“It’s because of what I established,” he said, alluding to the fact that he’s self-managed and never sold his soul to a promoter, “which I never regret and won’t regret, that it gets to the point where you’ve got an industry champion, or a future industry champion, heir apparent, I must understand that there’ a lot at stake, a lot involved, with who shoulda won and who shouldn’t have won. And that will ultimately reflect July 16. If you just deal with the last round, that could easily have made it a draw. But that to me would have been a robbery. A rape was given to Jermain Taylor.”
Hopkins is as gifted with words as he is with his fists – it’s hard to make rape allusions poetic – but bitterness doesn’t eat at his being.
“It’s over,” Hopkins said about the loss to Taylor in fight one. “I’m at peace. This is something, if you’ve been following Bernard Hopkins, you will understand: that I’m at my very best when it comes to proving a point, not only to show that I’m the better fighter and the better athlete at 40 and a half years old, that I’m at my best, but I know I gotta beat the system again. If you followed my history, you gotta clue what I’m saying.”
There’s little more satisfying than playing by the rules and beating the system at its own game, and that’s a fight Hopkins took on and scored big. (Hopkins fought the law and Hopkins won.) But does he have what it takes at the tail end of his career to decisively beat Jermain Taylor?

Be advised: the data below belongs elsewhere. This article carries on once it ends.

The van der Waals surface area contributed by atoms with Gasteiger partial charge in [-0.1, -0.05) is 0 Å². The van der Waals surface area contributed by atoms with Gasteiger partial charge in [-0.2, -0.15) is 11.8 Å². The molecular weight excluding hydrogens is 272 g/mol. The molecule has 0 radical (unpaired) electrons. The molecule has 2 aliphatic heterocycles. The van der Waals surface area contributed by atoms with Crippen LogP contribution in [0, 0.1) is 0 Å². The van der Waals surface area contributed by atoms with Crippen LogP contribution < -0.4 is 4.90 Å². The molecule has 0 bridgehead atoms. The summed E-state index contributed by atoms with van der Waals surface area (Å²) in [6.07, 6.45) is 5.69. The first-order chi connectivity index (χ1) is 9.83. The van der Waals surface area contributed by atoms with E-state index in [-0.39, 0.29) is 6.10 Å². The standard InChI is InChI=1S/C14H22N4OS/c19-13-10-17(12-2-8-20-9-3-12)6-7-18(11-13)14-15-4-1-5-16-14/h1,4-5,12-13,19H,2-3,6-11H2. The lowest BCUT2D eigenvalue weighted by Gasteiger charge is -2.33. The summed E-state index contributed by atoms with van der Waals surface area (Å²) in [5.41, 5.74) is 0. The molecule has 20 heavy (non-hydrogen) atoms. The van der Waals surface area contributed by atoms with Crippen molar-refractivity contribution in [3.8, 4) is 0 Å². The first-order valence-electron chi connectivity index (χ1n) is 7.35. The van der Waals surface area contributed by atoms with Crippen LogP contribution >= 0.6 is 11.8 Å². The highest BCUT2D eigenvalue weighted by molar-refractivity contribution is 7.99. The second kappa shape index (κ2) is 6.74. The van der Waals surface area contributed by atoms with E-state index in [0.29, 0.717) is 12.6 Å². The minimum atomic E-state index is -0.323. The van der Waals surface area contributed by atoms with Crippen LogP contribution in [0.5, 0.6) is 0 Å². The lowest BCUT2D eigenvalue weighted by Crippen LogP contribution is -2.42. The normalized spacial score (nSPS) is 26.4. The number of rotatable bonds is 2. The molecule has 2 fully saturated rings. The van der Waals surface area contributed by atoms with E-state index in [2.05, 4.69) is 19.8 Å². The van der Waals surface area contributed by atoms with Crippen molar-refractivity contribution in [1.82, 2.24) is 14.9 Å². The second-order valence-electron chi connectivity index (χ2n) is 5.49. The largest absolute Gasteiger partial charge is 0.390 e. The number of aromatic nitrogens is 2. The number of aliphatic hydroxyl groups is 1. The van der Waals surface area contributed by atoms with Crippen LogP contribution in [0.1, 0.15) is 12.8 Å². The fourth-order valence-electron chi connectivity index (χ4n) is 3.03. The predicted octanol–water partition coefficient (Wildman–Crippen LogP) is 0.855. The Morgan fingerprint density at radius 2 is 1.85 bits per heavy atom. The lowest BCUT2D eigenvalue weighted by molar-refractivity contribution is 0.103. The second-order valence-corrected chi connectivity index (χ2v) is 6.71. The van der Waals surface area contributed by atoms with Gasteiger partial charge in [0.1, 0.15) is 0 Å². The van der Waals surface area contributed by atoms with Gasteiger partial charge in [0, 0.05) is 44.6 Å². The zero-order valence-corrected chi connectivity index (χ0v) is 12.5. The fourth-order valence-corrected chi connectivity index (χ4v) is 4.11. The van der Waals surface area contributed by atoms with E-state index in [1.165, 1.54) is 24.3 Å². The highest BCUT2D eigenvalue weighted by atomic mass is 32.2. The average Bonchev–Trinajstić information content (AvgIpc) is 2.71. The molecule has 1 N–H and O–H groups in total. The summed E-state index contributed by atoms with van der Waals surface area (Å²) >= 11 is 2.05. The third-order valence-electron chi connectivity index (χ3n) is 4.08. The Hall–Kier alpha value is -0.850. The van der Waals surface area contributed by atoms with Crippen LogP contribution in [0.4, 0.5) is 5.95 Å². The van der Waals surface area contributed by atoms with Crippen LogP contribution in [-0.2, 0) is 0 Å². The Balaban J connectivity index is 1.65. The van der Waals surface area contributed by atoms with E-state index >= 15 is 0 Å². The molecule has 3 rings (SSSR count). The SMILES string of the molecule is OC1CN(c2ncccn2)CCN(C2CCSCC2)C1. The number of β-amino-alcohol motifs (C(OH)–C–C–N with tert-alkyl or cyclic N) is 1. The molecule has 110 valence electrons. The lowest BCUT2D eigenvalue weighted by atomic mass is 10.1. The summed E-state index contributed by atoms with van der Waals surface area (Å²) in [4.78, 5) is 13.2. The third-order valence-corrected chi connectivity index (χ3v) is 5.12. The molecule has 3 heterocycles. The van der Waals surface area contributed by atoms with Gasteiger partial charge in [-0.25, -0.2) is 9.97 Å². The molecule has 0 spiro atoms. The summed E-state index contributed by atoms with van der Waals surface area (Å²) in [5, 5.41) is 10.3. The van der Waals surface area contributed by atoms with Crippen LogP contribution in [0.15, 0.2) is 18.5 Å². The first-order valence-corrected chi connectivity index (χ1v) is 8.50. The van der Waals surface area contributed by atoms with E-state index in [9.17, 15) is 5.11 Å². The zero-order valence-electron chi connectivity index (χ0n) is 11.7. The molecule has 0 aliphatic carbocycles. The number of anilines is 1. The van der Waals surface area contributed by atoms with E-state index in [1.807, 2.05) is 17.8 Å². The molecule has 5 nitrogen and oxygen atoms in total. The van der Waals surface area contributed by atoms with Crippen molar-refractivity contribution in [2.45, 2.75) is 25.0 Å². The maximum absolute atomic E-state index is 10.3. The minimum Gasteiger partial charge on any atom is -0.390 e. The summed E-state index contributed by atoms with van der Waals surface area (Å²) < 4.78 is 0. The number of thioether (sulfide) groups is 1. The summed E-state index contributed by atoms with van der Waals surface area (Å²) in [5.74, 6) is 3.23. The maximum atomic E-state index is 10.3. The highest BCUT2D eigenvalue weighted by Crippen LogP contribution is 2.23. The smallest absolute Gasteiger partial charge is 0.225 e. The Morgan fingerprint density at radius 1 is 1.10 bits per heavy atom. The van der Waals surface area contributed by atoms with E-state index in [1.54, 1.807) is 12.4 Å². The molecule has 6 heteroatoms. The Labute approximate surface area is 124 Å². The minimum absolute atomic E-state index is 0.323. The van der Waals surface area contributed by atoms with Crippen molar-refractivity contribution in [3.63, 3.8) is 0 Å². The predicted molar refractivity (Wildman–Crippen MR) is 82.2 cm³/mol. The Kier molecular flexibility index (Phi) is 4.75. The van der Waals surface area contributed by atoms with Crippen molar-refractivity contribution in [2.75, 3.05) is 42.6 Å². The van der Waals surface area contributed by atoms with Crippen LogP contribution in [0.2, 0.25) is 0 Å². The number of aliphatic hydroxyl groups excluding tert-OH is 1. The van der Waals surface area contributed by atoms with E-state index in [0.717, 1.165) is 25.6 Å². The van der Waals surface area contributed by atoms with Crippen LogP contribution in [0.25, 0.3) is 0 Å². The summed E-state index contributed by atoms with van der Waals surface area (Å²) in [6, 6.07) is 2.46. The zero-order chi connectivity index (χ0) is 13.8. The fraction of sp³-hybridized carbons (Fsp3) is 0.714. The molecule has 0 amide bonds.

“I [took] a chance to expose the system of what I was accused of being paranoid of; and now that I’m on my way out I get to destroy their heir apparent … And my history shows that everybody that got into the ring with me twice, either their careers went south or they retired out of boxing: Antoine Echols, Robert Allen, Segundo Mercado, Joe Lipsey. Must I say more? It’s not always the best thing in life to go through the minefields with B-Hop the second time around.”
Despite Hopkins’ bluster, he respects the man he faces Saturday night.
“You respect competition to be respected,” The Executioner said. “To not respect someone is like to say a person don’t have the ability to take you out. I mean, even in the streets you gotta respect a guy that he could possibly have a gun hidden under his jacket or tucked in his pants.”
Living in the tranquil (and tax-friendly) environs of Delaware hasn’t inured Hopkins to the dangers of the street, the dangers of the life, the dangers of the boxing.
“I think that part of this system is Duane Ford – who I believe made a mistake on the 12th round alone – voting … But I believe he exposed what was already being done, and that was his way of showing what was being done. I thank Duane Ford for showing the subterfuge and deceit that was laid out prior to my getting into the ring. It’s like a body, a corpse, so to speak, and the people try to find this smell and this stench, that sometimes even a dead person can speak. I think Duane Ford being a live person spoke through the vote, that people can understand why they didn’t give me the 12th round. I think Duane Ford was secretly, or indirectly, exposing what was already made out prior to my getting in the ring. So I thank Duane Ford. I thank Duane Ford for the second opportunity hopefully to make a substantial amount of money to go to my 401K. I thank Duane Ford for exposing that Bernard Hopkins wasn’t this radical, paranoid guy that think somebody’s out trying to get him.”
The fight called “No Respect” will be broadcast this Saturday, December 3, on HBO pay-per-view, live from the Mandalay Bay Resort & Casino in Las Vegas.